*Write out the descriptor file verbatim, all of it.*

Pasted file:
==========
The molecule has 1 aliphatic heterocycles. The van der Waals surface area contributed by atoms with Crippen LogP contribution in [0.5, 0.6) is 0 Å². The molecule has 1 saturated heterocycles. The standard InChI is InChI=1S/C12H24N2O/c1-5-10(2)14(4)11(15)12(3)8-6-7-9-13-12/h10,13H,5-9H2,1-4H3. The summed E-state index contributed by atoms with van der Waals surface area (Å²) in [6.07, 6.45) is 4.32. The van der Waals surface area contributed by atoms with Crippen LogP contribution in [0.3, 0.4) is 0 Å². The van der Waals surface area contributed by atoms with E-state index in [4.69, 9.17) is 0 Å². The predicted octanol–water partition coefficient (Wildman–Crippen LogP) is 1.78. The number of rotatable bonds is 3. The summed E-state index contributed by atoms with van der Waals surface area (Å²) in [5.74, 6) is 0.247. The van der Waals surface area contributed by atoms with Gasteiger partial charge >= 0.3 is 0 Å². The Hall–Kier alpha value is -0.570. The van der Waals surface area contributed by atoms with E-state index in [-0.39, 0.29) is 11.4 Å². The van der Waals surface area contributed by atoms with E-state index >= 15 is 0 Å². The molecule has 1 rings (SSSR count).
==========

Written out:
The molecule has 1 aliphatic heterocycles. The van der Waals surface area contributed by atoms with Crippen LogP contribution in [0.5, 0.6) is 0 Å². The molecule has 1 saturated heterocycles. The standard InChI is InChI=1S/C12H24N2O/c1-5-10(2)14(4)11(15)12(3)8-6-7-9-13-12/h10,13H,5-9H2,1-4H3. The summed E-state index contributed by atoms with van der Waals surface area (Å²) in [6.07, 6.45) is 4.32. The van der Waals surface area contributed by atoms with Crippen LogP contribution in [0.3, 0.4) is 0 Å². The van der Waals surface area contributed by atoms with E-state index in [4.69, 9.17) is 0 Å². The predicted octanol–water partition coefficient (Wildman–Crippen LogP) is 1.78. The number of rotatable bonds is 3. The summed E-state index contributed by atoms with van der Waals surface area (Å²) in [5.74, 6) is 0.247. The van der Waals surface area contributed by atoms with Gasteiger partial charge >= 0.3 is 0 Å². The Hall–Kier alpha value is -0.570. The van der Waals surface area contributed by atoms with E-state index in [-0.39, 0.29) is 11.4 Å². The van der Waals surface area contributed by atoms with E-state index >= 15 is 0 Å². The molecule has 1 rings (SSSR count).